A word from the Editor-in-Chief: The call of Eid-ul-Azha

Enayetullah Khan
Wednesday, August 30th, 2017
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Eid-ul-Azha, the season of sacrifice and a reassertion of faith, is here again. Indeed, every Eid-ul-Azha is a manifestation anew of the spirit of sacrifice we are ready for, a duty enjoined on us by the Almighty. The annual celebration of Eid-ul-Azha is, therefore a time when our thoughts are lifted from the temporal on to a higher plane of the spiritual in the sense that we are called upon to remember the roots we spring from and the destination to which we are headed even as we conduct life here on earth. Every Eid is, therefore, a rekindling of the thought that beyond this world there is a wider universe, that beyond this existence there is a Day of Judgement to which we are all subject.

 

It is in the ambiance of such a truth that we sacrifice, in line with the tradition set by the prophets of old, animals in the name of the Creator of the Universe. The goal involved in the sacrifice is a renewed avowal of piety. And piety comes not through thoughts of feasting but through the essence of sacrifice. In the eyes of Allah, it is according to our means that we go for this sacrificial exercise — of cows, goats, sheep, camels — but in no way must we make it a point to engage in the exercise if our means do not permit us to. Again, sacrifice is an idea abhorrent to displays of ostentation, which is why it is not only unethical but also irreligious to indulge the urge for purchases of sacrificial animals at prices that are exorbitant.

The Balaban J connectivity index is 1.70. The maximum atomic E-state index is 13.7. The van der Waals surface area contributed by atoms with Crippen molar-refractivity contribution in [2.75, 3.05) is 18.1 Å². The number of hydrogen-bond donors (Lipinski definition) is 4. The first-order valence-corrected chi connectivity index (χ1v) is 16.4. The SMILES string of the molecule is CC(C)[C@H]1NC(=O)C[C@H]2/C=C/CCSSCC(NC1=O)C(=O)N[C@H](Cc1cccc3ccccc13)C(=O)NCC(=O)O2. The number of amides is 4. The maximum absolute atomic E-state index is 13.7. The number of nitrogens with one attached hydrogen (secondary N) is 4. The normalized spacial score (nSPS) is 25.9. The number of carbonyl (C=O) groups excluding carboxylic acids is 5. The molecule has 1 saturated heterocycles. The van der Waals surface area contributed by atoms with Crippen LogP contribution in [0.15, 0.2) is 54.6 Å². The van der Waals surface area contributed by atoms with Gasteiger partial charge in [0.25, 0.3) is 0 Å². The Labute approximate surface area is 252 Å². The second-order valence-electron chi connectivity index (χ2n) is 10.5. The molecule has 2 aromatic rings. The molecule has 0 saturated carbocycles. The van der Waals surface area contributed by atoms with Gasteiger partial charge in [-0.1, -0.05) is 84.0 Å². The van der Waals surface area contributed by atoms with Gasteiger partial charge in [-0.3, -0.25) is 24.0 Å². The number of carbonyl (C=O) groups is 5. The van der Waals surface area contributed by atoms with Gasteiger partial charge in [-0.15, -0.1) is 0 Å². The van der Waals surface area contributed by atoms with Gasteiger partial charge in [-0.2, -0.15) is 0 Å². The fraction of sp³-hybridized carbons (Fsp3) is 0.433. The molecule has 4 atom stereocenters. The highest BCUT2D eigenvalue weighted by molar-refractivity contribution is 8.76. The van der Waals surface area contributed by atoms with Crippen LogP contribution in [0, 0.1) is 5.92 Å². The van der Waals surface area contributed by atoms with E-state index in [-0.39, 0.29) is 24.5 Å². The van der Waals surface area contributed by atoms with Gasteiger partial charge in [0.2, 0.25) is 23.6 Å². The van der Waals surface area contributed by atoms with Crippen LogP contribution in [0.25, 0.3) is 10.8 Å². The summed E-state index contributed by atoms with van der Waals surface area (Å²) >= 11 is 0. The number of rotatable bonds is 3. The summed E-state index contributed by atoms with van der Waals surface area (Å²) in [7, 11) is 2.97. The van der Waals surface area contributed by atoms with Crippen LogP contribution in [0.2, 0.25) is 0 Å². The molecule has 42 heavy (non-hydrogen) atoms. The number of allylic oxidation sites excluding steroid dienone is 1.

Eid-ul-Azha is simply one more opportunity for the faithful to demonstrate humility and subservience to the will of God. That humility and that subservience are clearly marred when animals are bought with the clear intention of impressing neighbours or with thoughts of feasting centring around the availability of meat. The word of the Almighty, indeed of the religion of Islam, is simple: observe Eid with the rest of humanity, especially the poor, in mind. The poor are your neighbours and your relatives. Their share in the animals sacrificed must not be forgotten or ignored. If it is, the entire meaning of Eid-ul-Azha goes missing.

 

Every Eid-ul-Azha, like every Eid-ul-Fitr, is an occasion for us to redeem ourselves before the Almighty and in our own eyes. Self-esteem is always a strong foundation of existence; and nowhere is self-esteem more important for us than in possessing the quality of judging ourselves every moment of every day, and every day of the life which remains for us.

 

In the end, Eid is a celebration, a reason for joy, a time of happiness. All of these come enriched with remembrance of the teachings of faith, with the knowledge that these teachings acquire meaning only through constant and consistent practice.

 

We wish everyone a happy and meaningful Eid-ul-Azha.

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